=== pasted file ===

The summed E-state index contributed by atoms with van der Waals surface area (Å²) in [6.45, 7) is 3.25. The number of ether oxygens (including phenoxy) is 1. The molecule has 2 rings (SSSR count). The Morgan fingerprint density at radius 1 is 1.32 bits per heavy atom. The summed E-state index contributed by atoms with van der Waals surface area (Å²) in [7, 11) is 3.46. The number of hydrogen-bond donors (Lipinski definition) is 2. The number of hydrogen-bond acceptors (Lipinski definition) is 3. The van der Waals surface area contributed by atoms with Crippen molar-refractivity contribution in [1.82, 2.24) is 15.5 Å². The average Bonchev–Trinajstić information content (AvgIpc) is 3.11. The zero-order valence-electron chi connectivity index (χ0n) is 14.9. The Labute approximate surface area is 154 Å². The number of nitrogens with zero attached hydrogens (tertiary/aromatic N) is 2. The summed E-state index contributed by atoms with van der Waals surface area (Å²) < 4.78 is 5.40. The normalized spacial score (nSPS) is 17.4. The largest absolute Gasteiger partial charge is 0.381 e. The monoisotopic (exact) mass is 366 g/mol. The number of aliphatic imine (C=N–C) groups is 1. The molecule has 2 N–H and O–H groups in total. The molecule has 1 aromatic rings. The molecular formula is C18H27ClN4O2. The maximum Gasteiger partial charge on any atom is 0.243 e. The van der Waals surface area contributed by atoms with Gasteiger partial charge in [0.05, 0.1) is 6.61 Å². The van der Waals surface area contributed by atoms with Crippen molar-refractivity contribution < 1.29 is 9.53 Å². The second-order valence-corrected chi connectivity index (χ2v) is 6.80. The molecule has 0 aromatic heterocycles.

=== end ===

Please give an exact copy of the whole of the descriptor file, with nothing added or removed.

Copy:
The summed E-state index contributed by atoms with van der Waals surface area (Å²) in [6.45, 7) is 3.25. The number of ether oxygens (including phenoxy) is 1. The molecule has 2 rings (SSSR count). The Morgan fingerprint density at radius 1 is 1.32 bits per heavy atom. The summed E-state index contributed by atoms with van der Waals surface area (Å²) in [7, 11) is 3.46. The number of hydrogen-bond donors (Lipinski definition) is 2. The number of hydrogen-bond acceptors (Lipinski definition) is 3. The van der Waals surface area contributed by atoms with Crippen molar-refractivity contribution in [1.82, 2.24) is 15.5 Å². The average Bonchev–Trinajstić information content (AvgIpc) is 3.11. The zero-order valence-electron chi connectivity index (χ0n) is 14.9. The Labute approximate surface area is 154 Å². The number of nitrogens with zero attached hydrogens (tertiary/aromatic N) is 2. The summed E-state index contributed by atoms with van der Waals surface area (Å²) < 4.78 is 5.40. The normalized spacial score (nSPS) is 17.4. The largest absolute Gasteiger partial charge is 0.381 e. The monoisotopic (exact) mass is 366 g/mol. The number of aliphatic imine (C=N–C) groups is 1. The molecule has 2 N–H and O–H groups in total. The molecule has 1 aromatic rings. The molecular formula is C18H27ClN4O2. The maximum Gasteiger partial charge on any atom is 0.243 e. The van der Waals surface area contributed by atoms with Gasteiger partial charge in [0.05, 0.1) is 6.61 Å². The van der Waals surface area contributed by atoms with Crippen molar-refractivity contribution < 1.29 is 9.53 Å². The second-order valence-corrected chi connectivity index (χ2v) is 6.80. The molecule has 0 aromatic heterocycles.